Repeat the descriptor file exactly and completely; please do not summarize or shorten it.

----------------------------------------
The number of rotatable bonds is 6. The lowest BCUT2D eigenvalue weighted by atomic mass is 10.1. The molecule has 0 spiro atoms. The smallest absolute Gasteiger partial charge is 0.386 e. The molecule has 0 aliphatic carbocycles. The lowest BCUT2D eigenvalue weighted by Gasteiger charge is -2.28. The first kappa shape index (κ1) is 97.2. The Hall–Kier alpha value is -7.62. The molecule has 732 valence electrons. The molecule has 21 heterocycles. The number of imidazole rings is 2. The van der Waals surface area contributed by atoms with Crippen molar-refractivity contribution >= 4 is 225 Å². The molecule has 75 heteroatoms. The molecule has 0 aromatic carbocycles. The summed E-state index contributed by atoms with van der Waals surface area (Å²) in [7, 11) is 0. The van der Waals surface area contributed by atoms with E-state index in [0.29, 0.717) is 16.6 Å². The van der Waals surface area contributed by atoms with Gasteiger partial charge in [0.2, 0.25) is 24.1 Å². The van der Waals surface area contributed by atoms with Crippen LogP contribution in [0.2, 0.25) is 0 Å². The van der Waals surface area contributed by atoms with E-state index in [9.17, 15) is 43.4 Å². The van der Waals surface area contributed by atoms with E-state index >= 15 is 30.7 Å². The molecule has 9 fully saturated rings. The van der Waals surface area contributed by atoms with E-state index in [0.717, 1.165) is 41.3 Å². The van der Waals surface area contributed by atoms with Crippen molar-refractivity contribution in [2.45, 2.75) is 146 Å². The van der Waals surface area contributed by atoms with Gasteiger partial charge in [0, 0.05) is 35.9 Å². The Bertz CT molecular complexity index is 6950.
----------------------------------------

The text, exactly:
The number of rotatable bonds is 6. The lowest BCUT2D eigenvalue weighted by atomic mass is 10.1. The molecule has 0 spiro atoms. The smallest absolute Gasteiger partial charge is 0.386 e. The molecule has 0 aliphatic carbocycles. The lowest BCUT2D eigenvalue weighted by Gasteiger charge is -2.28. The first kappa shape index (κ1) is 97.2. The Hall–Kier alpha value is -7.62. The molecule has 732 valence electrons. The molecule has 21 heterocycles. The number of imidazole rings is 2. The van der Waals surface area contributed by atoms with Crippen molar-refractivity contribution >= 4 is 225 Å². The molecule has 75 heteroatoms. The molecule has 0 aromatic carbocycles. The summed E-state index contributed by atoms with van der Waals surface area (Å²) in [7, 11) is 0. The van der Waals surface area contributed by atoms with E-state index in [0.29, 0.717) is 16.6 Å². The van der Waals surface area contributed by atoms with Gasteiger partial charge in [0.2, 0.25) is 24.1 Å². The van der Waals surface area contributed by atoms with Crippen LogP contribution in [0.2, 0.25) is 0 Å². The van der Waals surface area contributed by atoms with E-state index in [9.17, 15) is 43.4 Å². The van der Waals surface area contributed by atoms with E-state index >= 15 is 30.7 Å². The molecule has 9 fully saturated rings. The van der Waals surface area contributed by atoms with E-state index in [0.717, 1.165) is 41.3 Å². The van der Waals surface area contributed by atoms with Crippen molar-refractivity contribution in [2.45, 2.75) is 146 Å². The van der Waals surface area contributed by atoms with Gasteiger partial charge in [0, 0.05) is 35.9 Å². The Bertz CT molecular complexity index is 6950.